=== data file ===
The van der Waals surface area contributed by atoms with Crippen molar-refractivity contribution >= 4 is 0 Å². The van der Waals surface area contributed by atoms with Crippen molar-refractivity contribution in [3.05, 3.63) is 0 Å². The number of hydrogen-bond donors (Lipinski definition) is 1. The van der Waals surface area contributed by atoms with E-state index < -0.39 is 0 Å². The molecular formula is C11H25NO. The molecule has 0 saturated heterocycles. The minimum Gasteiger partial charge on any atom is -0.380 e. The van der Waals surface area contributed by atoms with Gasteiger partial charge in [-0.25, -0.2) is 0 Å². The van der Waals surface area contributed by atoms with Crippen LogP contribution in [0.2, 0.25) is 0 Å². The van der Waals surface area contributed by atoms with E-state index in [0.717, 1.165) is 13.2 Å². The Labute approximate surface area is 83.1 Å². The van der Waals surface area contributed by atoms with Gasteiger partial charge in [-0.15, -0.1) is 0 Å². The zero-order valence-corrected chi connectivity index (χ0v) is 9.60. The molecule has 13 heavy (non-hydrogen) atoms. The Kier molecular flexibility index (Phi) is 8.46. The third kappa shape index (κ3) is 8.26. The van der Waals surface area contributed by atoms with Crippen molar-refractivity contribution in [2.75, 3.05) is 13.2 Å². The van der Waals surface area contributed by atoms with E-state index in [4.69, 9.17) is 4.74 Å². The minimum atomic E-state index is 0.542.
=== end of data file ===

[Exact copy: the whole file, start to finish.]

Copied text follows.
The van der Waals surface area contributed by atoms with Crippen molar-refractivity contribution >= 4 is 0 Å². The van der Waals surface area contributed by atoms with Crippen molar-refractivity contribution in [3.05, 3.63) is 0 Å². The number of hydrogen-bond donors (Lipinski definition) is 1. The van der Waals surface area contributed by atoms with E-state index < -0.39 is 0 Å². The molecular formula is C11H25NO. The molecule has 0 saturated heterocycles. The minimum Gasteiger partial charge on any atom is -0.380 e. The van der Waals surface area contributed by atoms with Gasteiger partial charge in [-0.25, -0.2) is 0 Å². The van der Waals surface area contributed by atoms with Crippen LogP contribution in [0.2, 0.25) is 0 Å². The van der Waals surface area contributed by atoms with E-state index in [0.717, 1.165) is 13.2 Å². The Labute approximate surface area is 83.1 Å². The van der Waals surface area contributed by atoms with Gasteiger partial charge in [-0.15, -0.1) is 0 Å². The zero-order valence-corrected chi connectivity index (χ0v) is 9.60. The molecule has 13 heavy (non-hydrogen) atoms. The Kier molecular flexibility index (Phi) is 8.46. The third kappa shape index (κ3) is 8.26. The van der Waals surface area contributed by atoms with Crippen molar-refractivity contribution in [2.75, 3.05) is 13.2 Å². The van der Waals surface area contributed by atoms with E-state index in [4.69, 9.17) is 4.74 Å². The minimum atomic E-state index is 0.542.